113. Charles McGee

    Let’s clear the air. As best I can tell there has never been a definition of R-A-C-E that is applicable across the board. Ashley Montagu debunked the notion some 100 years ago. For the past 40 years I have asked scholars what they mean by race. No one has offered a definition that is workable. What has been offered is a statement about outcomes that suggest that race, the undefined term, is at play. No scholar would broach a question without offering a definition of terms so that we are talking about the same thing. I would think that this is a sound approach.

    Back a few years ago the Clinton Initiative on Race Committee was offered as a strategy to untangle this conundrum. I asked the committee to define for all what race means they never did. One member of the group rightly offered that the Committee was actually talking about culture.

    In social life, at that departure, the decision process is driven by the consensus model. You might know that since 1619 the cultural group typed as Negro/Colored/Black/African American has never been part of a fundamental decision in America. We have been an after thought.

  114. Charles McGee , yes indeed: As best as we all can tell, there has never been a definition of R-A-C-E that is applicable across the board.

    Color is a visible physical characteristic, and culture/race are social constructs used in part to justify racism ( a system of oppression for some and privilege for others). No wonder so many people are confused! Reality gets distorted (through many untruths and false assumptions, stereotypes,etc.) to maintain this system.

    Black people understand the dynamics of this social construct in such a way that we have developed a sense of “dual consciousness” (like knowing a second language) for the sake of survival. This dual consciousness allows us to co-exist (not always peacefully) with opposing ideas, illusory correlations made about race, while also knowing basic truths about ourselves and the human race in general.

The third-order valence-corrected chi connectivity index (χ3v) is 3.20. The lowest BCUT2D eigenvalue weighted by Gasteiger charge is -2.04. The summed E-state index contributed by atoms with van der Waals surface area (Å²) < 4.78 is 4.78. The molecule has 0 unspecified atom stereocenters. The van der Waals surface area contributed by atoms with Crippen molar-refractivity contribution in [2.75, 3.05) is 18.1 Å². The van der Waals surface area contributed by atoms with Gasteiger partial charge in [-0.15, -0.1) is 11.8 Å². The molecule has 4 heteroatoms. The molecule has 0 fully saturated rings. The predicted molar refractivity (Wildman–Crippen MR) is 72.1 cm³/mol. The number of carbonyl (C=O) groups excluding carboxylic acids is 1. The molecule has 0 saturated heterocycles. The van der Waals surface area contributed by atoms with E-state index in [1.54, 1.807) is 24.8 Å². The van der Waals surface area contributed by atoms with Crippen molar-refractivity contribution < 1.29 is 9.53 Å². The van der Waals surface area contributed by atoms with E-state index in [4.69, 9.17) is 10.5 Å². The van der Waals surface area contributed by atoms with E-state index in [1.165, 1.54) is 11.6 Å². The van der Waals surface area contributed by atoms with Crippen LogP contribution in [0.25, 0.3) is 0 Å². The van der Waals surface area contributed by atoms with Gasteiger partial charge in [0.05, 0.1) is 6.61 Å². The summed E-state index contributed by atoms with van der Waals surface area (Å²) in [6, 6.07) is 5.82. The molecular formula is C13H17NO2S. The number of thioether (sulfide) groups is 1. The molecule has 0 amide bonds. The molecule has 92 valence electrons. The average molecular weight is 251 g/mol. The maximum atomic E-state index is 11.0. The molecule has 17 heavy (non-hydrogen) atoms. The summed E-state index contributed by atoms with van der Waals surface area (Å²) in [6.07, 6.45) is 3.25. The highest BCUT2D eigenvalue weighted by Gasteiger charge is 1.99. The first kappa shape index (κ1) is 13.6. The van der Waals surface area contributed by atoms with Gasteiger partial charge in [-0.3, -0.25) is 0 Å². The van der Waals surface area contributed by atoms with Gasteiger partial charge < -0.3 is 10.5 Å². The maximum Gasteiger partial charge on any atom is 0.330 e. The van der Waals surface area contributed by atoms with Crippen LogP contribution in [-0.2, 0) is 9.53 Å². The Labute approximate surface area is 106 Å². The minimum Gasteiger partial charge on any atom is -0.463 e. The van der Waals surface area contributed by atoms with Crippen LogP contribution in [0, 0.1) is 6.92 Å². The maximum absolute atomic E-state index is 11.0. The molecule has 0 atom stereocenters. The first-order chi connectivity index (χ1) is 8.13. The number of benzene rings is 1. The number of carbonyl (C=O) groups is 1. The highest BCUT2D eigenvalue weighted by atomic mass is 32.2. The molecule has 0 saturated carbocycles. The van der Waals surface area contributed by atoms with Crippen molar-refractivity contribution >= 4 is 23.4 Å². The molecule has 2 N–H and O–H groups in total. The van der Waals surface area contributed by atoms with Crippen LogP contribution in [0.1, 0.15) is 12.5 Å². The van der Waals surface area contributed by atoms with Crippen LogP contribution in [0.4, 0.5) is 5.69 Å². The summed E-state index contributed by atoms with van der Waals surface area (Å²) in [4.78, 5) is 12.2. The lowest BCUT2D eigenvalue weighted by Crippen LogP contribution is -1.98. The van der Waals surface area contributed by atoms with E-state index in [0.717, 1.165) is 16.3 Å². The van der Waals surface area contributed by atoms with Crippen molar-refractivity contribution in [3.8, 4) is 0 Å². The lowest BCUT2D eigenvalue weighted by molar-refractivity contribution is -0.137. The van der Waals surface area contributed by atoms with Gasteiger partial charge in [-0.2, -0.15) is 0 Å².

And on that note, it is getting late here, so I will say good night to all.

  115. Charles McGee

    Thanks. If the NAACP had followed Dr. Woodson strategy in 1917 much difference would have been evident in America.

  116. Tom d

    I sincerely appreciate and respect all your thoughts and viewpoints. Thank you for talking and thank you for what you do. Merry Christmas, Happy Holidays, and Happy New Year. Together we can.

  117. Charles McGee

    Thanks. Look for Jubilee 2012! in February.

  118. Charles McGee

    Thanks.. Look for Jubilee 2012 In February.

  119. Charles McGee

    It’s the cultural definitions that makes this blog event worthwhile. Social definitions must become consensus statements, not unilateral utterances.

  120. Evelyn Jackson

    How subtle racism slithers through America–A snake has many diguises, but it’s still a sanke

  121. Tracey Jarmon- Woods

    Tom D-
    I makes my heart sick to hear the stories of those mothers……. I am the mother of 2 boys and although we don’t live in the inner city, I am very aware that this doesn’t make them immune to the racism that is so rampant. You are right in the fact that we need to find solutions. I have had these kinds of conversations for years. There are many organization and programs that address this issue and fine men and women leading this struggle (Dr Boyce is among them) but more needs to be done. I know that this discussion has been about the poor but there are more non-poor blacks. Black people contribute 600 billion dollars to the US economy every year. The one billion that you speak of is a drop in a bucket relative to how much we spend. There is power in the dollar. In taking responsibilty for or community we should put our resources toward the problem. Each one reach one, each black give back. This is a concept that is not new to us. In is only since we’ve been here that the one was so much more important than the whole. People from all over support each other and pool resources to advance the whole. Civil Rights brought us to a point but didn’t have a plan of permanent progression and several of our youth have been lost in the gap. There is not one solution but there are things that we all can do. here are a few of my suggestions.
    From the top:
    There should be a govermental entity that deals directly with this issue with legislatures, lobbyist and experts that have the respect of the community. This group would define the whole problem from absence of history, public awareness, and promote a practice of zero tolerance when it comes to racism.
    In the middle:
    Black men and Black women of any means should help by using their personal resouces to reach out. If you are a consler, concil, if you are a writer, write. if you are a husband talk to a boy about the responsibities of being a husband and father. Black men should establish rites of passage programs that clearly describe the role of a man with encouragement, celebrating milestones and accomplishments. They should have a (batmistsfa?) of sorts to acknowledge manhood and the elders should pass down information pertinent to the life and struggle of a black man.